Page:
It is important to remember that most great prophets have stood outside the church. Most churches will take very little prophetic preaching. Recognizing this, the pastoral prophet should avoid becoming personal or partisan. He should deal mainly with moral imperatives. “In the power structures which makes up contemporary society the preacher must represent an ethical position more than a primarily partisan interest.”Gene E. Bartlett, The Audacity of Preaching (New York: Harper & Brothers Publishers, 1962), p. 123.
The tension of the times has produced a new cult of psychology, which has attracted much attention. After acknowledging that the new psychology has undoubtedly brought relief to many, Guinn states that “the real test of worth in religion is moral progress and not emotional release.”Guinn, p. 94. He goes on to say,
The technique of the cult is to manipulate God and religious forces in such a way as to bring special healing benefits to the maladjusted. Favorite topics for the prophets of the cult are: ways to make your work easier; how to get along with people; how to break the worry habit; learn to relax your body. It would be interesting to hear a comment from Amos on that kind of preaching.Ibid.
It would indeed be interesting to have such a comment!
Rather than viewing a sense of guilt as debilitating, the prophets of God make men responsible. Again, the irresponsibility and unconcern of the day indicate neglect of the prophetic office. The need is for preaching characterized by concern, conviction, and courage. “The stern facts of the times will not let us conduct services as though no serious business is on hand today. The times are out of joint, and it is our task under God to set them right.”Ibid., p. 92. This assessment of the times and the task of the preacher deserves serious consideration.
The prophetic preacher should anticipate action. He should not feel that he has fulfilled his obligation by merely preaching a sermon. It is possible to preach without expecting anything to be done about the matter. It is also possible for a congregation to listen with no intention of doing anything. Such a religious exercise is a farce. Such a preacher and such a congregation may be asking, what should we think about this matter? They need to ask and answer the more important question, what shall we do about it?
The pastoral prophet must lead his people in the ways of God but never seek to drive them. In his awareness of the pew he “must woo men, not disgust them.”Heimarck, p. 40. He should not preach social righteousness as an alternative gospel. He should lead his people to understand that man’s reconciliation to God should result in a sincere seeking for reconciliation among men in all of their relationships. A new synthesis of theology and social concern should characterize the preaching of the pastoral prophet. As he preaches he is speaking for God to a specific group of people in a particular social context. His leadership is essential.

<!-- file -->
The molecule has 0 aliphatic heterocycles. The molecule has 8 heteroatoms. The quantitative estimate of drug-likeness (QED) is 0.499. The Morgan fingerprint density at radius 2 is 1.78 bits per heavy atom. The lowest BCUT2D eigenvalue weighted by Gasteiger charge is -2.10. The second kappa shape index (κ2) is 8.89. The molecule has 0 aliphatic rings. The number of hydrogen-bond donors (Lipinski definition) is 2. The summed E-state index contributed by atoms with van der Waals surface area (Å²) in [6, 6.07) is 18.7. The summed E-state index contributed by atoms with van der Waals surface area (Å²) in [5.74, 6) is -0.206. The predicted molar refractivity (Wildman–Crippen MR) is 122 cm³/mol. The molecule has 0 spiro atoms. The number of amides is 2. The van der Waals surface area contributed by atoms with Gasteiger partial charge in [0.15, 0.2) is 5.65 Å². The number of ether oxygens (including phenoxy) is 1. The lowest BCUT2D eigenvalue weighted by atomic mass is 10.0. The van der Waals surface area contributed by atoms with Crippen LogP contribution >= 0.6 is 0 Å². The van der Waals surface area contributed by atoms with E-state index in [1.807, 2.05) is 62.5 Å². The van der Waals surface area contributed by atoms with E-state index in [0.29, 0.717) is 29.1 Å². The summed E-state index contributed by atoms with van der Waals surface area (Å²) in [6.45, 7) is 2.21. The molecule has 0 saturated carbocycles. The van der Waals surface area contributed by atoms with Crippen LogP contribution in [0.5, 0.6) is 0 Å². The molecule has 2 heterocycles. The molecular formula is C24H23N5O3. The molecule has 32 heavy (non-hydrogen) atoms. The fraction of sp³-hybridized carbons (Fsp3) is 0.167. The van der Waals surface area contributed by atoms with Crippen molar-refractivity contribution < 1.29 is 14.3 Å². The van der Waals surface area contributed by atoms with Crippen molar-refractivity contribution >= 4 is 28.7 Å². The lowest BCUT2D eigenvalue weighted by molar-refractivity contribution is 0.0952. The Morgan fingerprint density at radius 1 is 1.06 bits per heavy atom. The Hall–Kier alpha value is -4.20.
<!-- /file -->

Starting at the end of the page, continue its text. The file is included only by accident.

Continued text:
The pastoral prophet will do well to keep his preaching grounded in theology. He will do well to preach within an ultimate frame of reference. A recent writer says that “in contrast to some earlier periods of Western history, eternal verities or moral urgencies today appear to have little more than ritualistic relevance.”Paul Peachey (ed.) Biblical Realism Confronts the Nation (Fellowship Publication, published in associated with The Church Peace Mission, distributed by Herald Press, Scottsdale, Pa., 1963), p. 7. This seems to be true. In any event, possibly the greatest problem that is faced today in prophetic preaching is the communication of ultimate values to people who are enamored with values that are far less than ultimate.
William Bradley is correct when he concludes that “the idea of the good man . . . is the same today as it was in the first century. The idea of the good life has changed.”William L. Bradley, The Meaning of Christian Values Today (Philadelphia: The Westminster Press, 1964), p. 10. The task of the preacher is to communicate the idea of the good man to people living in greatly changed conditions. How is the good man to live in a day like this?
The development of social sciences in recent years has tended to make ethics a descriptive science rather than a normative one. The need today, however, is for normative ethics. People are in desperate need of standards upon the basis of which they can make value judgments. Ultimacy is found only in the realm of religion. The needed standards must come from theology and philosophy. Christian ethics brings both disciplines into focus in establishing standards. The good prophetic preacher must be both theologian and philosopher—he must be a Christian ethicist.
There has never been a more urgent need for an adequate ethical ideal than today. Morals are in a state of confusion. Many acknowledge no standard by which to judge their behavior. They claim to be amoral rather than immoral. Behavior is now judged more on the basis of the context in which it takes place. Ten years ago, Ian Macpherson evaluated the situation as follows: